On 10 March 2023, the FCA published final guidance which sets out the ways mortgage lenders can help customers worried about or already struggling with their mortgage payments because of the rising cost of living. The FCA has also published new data and analysis on the mortgage market.
The new data shows that, in addition to the households already behind on payments, 356,000 mortgage borrowers could face payment difficulties by the end of June 2024. The data also finds that borrowers aged 18-34 are more likely to be financially stretched than the rest of the working age population.
The FCA’s final guidance follows a consultation that the regulator conducted last December and is set out in Finalised Guidance 23/2 ‘Guidance for firms supporting their existing mortgage borrowers impacted by the rising cost of living’ (FG23/2). The purpose of FG23/2 is to ensure that firms are clear about the effect of the FCA rules and the range of options they have to support their customers, including those who are facing higher interest rates alongside the rising cost of living. FG23/2 should be read alongside the Mortgage Conduct of Business Sourcebook, the Tailored Support Guidance, Guidance for firms on the fair treatment of vulnerable customers and the June 2022 Dear CEO letter which confirmed the FCA’s expectations of firms.
On forbearance FG23/2 provides guidance on:
- Providing forbearance at scale.
- Contract variations for the purposes of forbearance.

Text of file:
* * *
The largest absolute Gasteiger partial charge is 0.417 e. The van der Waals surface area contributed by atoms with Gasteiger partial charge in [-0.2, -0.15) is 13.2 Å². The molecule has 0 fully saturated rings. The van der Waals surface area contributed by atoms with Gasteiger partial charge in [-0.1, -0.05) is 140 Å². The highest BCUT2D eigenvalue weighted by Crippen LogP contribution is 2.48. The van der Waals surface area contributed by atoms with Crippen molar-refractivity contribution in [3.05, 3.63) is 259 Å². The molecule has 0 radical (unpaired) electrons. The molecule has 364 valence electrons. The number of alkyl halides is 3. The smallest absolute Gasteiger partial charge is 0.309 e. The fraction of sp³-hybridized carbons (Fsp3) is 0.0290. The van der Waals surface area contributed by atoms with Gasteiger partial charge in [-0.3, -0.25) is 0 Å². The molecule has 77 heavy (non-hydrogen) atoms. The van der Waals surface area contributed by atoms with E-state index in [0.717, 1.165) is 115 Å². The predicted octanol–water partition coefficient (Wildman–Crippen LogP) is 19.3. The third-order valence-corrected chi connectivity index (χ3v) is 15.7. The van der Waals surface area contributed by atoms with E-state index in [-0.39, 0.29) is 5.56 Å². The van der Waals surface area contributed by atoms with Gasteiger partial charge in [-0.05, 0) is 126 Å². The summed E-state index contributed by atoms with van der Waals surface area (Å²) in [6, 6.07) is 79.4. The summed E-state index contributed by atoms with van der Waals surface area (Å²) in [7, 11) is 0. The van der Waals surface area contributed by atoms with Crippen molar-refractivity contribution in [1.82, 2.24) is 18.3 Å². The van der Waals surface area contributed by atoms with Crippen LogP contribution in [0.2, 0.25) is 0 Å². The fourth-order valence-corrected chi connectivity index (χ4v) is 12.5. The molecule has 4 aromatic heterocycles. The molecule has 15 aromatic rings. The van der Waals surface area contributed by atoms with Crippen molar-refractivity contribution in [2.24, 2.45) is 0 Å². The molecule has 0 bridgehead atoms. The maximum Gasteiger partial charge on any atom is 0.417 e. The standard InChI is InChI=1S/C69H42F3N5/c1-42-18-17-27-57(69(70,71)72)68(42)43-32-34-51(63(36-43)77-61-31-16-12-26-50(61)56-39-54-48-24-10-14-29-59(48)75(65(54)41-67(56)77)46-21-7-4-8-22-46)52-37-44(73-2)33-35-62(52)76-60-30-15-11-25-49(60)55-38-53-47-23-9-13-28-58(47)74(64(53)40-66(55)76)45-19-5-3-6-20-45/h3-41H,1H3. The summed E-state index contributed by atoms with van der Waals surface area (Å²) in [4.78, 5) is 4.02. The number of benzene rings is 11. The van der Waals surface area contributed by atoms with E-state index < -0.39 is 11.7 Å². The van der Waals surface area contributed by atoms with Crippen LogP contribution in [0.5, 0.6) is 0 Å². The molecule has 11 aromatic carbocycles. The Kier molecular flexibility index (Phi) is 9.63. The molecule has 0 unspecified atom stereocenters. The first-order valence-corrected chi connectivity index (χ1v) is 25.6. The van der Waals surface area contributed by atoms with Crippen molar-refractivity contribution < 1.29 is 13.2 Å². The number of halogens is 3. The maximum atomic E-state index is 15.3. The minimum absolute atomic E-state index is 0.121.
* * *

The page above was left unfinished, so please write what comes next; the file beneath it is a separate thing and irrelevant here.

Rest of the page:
- Implications of forbearance arrangements.
Where customers do not require forbearance but instead want to reduce their monthly payments (contract variations) FG23/2 provides guidance on:
- Interest rate switches.
- Term extensions.
- Variation to interest-only.
- Implications of contract variations.
FG23/2 also briefly discusses exceptions to the requirement to provide advice.
Annex 1 to FG23/2 provides feedback to the responses the FCA received to its earlier consultation. The FCA reports that FG23/2 is largely unchanged to that consulted on with only three small amendments being made which are summarised at the end of the feedback.
When providing feedback on comments received on interest rate switches, the FCA makes the following point as regards an affordability assessment:
An affordability assessment may apply if the borrower is switching to a higher rate, for example if they want to switch from a low reversion rate to a higher fixed rate. This is consistent with our policy statement in PS 12/16 at paragraphs 3.9 to 3.11. In such cases we think it is appropriate that a firm considers the borrower’s ability to pay if the effect of the rate switch is material to affordability, for example if the resulting mortgage payment will be materially more expensive.